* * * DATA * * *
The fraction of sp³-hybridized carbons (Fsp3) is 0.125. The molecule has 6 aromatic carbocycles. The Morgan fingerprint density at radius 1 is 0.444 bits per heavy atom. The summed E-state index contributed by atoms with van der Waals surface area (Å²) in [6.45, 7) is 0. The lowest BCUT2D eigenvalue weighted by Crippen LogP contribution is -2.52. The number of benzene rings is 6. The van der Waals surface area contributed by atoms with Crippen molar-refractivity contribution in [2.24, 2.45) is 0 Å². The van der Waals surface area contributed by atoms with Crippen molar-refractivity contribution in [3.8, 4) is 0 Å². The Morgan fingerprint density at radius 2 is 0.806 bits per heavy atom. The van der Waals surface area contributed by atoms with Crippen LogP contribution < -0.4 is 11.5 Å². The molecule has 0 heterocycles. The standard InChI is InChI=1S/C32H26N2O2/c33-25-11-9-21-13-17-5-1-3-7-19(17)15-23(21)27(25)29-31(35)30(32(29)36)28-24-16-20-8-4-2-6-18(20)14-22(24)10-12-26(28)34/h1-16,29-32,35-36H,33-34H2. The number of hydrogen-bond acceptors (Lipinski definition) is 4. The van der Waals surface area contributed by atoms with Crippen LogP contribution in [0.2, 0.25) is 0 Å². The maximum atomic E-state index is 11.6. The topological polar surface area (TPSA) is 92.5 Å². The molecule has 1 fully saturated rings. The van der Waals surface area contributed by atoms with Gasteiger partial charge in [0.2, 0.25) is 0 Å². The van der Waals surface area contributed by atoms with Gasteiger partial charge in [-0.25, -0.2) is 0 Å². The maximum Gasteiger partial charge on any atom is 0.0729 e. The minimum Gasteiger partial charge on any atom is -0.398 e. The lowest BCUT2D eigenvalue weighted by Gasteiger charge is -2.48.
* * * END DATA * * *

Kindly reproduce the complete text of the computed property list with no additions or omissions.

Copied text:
The fraction of sp³-hybridized carbons (Fsp3) is 0.125. The molecule has 6 aromatic carbocycles. The Morgan fingerprint density at radius 1 is 0.444 bits per heavy atom. The summed E-state index contributed by atoms with van der Waals surface area (Å²) in [6.45, 7) is 0. The lowest BCUT2D eigenvalue weighted by Crippen LogP contribution is -2.52. The number of benzene rings is 6. The van der Waals surface area contributed by atoms with Crippen molar-refractivity contribution in [2.24, 2.45) is 0 Å². The van der Waals surface area contributed by atoms with Crippen molar-refractivity contribution in [3.8, 4) is 0 Å². The Morgan fingerprint density at radius 2 is 0.806 bits per heavy atom. The van der Waals surface area contributed by atoms with Crippen LogP contribution < -0.4 is 11.5 Å². The molecule has 0 heterocycles. The standard InChI is InChI=1S/C32H26N2O2/c33-25-11-9-21-13-17-5-1-3-7-19(17)15-23(21)27(25)29-31(35)30(32(29)36)28-24-16-20-8-4-2-6-18(20)14-22(24)10-12-26(28)34/h1-16,29-32,35-36H,33-34H2. The number of hydrogen-bond acceptors (Lipinski definition) is 4. The van der Waals surface area contributed by atoms with Crippen LogP contribution in [0.2, 0.25) is 0 Å². The maximum atomic E-state index is 11.6. The topological polar surface area (TPSA) is 92.5 Å². The molecule has 1 fully saturated rings. The van der Waals surface area contributed by atoms with Gasteiger partial charge in [0.2, 0.25) is 0 Å². The van der Waals surface area contributed by atoms with Gasteiger partial charge in [-0.25, -0.2) is 0 Å². The maximum Gasteiger partial charge on any atom is 0.0729 e. The minimum Gasteiger partial charge on any atom is -0.398 e. The lowest BCUT2D eigenvalue weighted by Gasteiger charge is -2.48.